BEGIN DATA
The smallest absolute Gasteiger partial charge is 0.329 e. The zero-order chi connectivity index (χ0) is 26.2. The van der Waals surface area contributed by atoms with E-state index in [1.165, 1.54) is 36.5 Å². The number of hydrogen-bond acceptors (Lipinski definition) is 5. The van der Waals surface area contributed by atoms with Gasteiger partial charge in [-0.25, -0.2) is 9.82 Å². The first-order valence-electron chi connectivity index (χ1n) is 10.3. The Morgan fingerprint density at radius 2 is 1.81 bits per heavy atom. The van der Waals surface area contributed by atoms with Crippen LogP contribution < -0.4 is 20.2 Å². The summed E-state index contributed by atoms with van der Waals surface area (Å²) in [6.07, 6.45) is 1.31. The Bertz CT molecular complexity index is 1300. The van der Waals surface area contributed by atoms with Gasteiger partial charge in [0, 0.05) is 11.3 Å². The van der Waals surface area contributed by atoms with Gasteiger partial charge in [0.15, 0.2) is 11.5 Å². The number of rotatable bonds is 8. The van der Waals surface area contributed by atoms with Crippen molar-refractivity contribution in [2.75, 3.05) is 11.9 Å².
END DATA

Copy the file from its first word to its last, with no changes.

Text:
The smallest absolute Gasteiger partial charge is 0.329 e. The zero-order chi connectivity index (χ0) is 26.2. The van der Waals surface area contributed by atoms with E-state index in [1.165, 1.54) is 36.5 Å². The number of hydrogen-bond acceptors (Lipinski definition) is 5. The van der Waals surface area contributed by atoms with Gasteiger partial charge in [-0.25, -0.2) is 9.82 Å². The first-order valence-electron chi connectivity index (χ1n) is 10.3. The Morgan fingerprint density at radius 2 is 1.81 bits per heavy atom. The van der Waals surface area contributed by atoms with Crippen LogP contribution < -0.4 is 20.2 Å². The summed E-state index contributed by atoms with van der Waals surface area (Å²) in [6.07, 6.45) is 1.31. The Bertz CT molecular complexity index is 1300. The van der Waals surface area contributed by atoms with Gasteiger partial charge in [0, 0.05) is 11.3 Å². The van der Waals surface area contributed by atoms with Gasteiger partial charge in [0.15, 0.2) is 11.5 Å². The number of rotatable bonds is 8. The van der Waals surface area contributed by atoms with Crippen molar-refractivity contribution in [2.75, 3.05) is 11.9 Å².